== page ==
Mexico Seeks Quick Investment With Energy Reform Rules
MEXICO CITY, April 30 (Reuters) - Mexico will force investors in its oil and gas industry to use a certain amount of labor and materials from Mexican firms but will give them a decade to comply with the rules, the government said on Wednesday.
Presenting legislation to flesh out a radical 2013 reform at the core of President Enrique Pena Nieto's plan to boost economic growth, his government said the "local content" requirements would not kick in immediately.
Energy Minister Pedro Joaquin Coldwell said the quota, aimed at strengthening the domestic oil and gas industry, would need to reach an average of 25 percent by 2025.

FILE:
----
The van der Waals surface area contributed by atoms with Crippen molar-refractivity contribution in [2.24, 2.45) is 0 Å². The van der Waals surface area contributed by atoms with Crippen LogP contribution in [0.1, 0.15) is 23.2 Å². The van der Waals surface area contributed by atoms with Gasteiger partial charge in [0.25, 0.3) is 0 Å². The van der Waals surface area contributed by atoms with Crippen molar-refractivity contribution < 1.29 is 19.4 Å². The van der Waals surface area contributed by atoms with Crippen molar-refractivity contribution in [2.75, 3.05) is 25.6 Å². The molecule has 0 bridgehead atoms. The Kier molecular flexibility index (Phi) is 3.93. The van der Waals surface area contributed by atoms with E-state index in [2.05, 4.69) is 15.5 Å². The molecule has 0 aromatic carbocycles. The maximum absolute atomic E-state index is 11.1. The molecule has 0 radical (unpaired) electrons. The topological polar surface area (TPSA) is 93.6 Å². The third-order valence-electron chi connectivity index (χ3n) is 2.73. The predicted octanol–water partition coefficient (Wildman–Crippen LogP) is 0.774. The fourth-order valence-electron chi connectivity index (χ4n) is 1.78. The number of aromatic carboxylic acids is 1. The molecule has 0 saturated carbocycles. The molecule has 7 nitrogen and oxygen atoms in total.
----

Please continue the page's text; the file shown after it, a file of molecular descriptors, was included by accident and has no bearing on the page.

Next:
The secondary laws unveiled on Wednesday set out rules for implementing the reform, and are being closely watched by oil majors such as BP Plc and Royal Dutch Shell.
The laws showed content requirements will vary on a case-by-case basis and will be detailed when contracts are put out to tender, all of which the government said would be public.
"They are emphasizing flexibility because they know that the mosaic of opportunities in the country require a different approach," said Jeremy Martin, an energy expert at the University of California San Diego. "It seems they definitely drew from some lessons in Brazil, where you have much higher (content) percentages that are much more rigid."
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